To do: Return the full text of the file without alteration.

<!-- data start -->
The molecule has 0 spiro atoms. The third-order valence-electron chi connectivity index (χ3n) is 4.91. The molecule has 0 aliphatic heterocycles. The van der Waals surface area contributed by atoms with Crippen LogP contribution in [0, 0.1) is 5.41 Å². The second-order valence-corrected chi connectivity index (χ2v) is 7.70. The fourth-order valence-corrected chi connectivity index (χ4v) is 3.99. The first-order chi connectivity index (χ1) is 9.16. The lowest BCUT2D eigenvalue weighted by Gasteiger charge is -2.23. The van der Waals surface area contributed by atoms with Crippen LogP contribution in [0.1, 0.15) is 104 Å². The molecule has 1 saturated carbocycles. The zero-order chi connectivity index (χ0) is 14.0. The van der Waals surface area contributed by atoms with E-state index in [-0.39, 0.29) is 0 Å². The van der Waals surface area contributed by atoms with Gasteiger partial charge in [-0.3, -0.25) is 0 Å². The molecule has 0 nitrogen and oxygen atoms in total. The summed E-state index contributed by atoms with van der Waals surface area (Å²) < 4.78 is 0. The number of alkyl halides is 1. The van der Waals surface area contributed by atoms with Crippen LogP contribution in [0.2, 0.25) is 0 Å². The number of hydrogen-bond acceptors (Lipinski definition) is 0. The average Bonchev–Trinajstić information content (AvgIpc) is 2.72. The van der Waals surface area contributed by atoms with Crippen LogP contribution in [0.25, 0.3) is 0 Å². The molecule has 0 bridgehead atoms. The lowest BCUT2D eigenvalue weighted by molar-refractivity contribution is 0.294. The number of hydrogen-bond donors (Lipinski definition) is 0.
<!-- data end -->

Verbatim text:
The molecule has 0 spiro atoms. The third-order valence-electron chi connectivity index (χ3n) is 4.91. The molecule has 0 aliphatic heterocycles. The van der Waals surface area contributed by atoms with Crippen LogP contribution in [0, 0.1) is 5.41 Å². The second-order valence-corrected chi connectivity index (χ2v) is 7.70. The fourth-order valence-corrected chi connectivity index (χ4v) is 3.99. The first-order chi connectivity index (χ1) is 9.16. The lowest BCUT2D eigenvalue weighted by Gasteiger charge is -2.23. The van der Waals surface area contributed by atoms with Crippen LogP contribution in [0.1, 0.15) is 104 Å². The molecule has 1 saturated carbocycles. The zero-order chi connectivity index (χ0) is 14.0. The van der Waals surface area contributed by atoms with E-state index in [-0.39, 0.29) is 0 Å². The van der Waals surface area contributed by atoms with Gasteiger partial charge in [-0.3, -0.25) is 0 Å². The molecule has 0 nitrogen and oxygen atoms in total. The summed E-state index contributed by atoms with van der Waals surface area (Å²) < 4.78 is 0. The number of alkyl halides is 1. The van der Waals surface area contributed by atoms with Crippen LogP contribution in [0.2, 0.25) is 0 Å². The number of hydrogen-bond acceptors (Lipinski definition) is 0. The average Bonchev–Trinajstić information content (AvgIpc) is 2.72. The van der Waals surface area contributed by atoms with Crippen LogP contribution in [0.25, 0.3) is 0 Å². The molecule has 0 bridgehead atoms. The lowest BCUT2D eigenvalue weighted by molar-refractivity contribution is 0.294. The number of hydrogen-bond donors (Lipinski definition) is 0.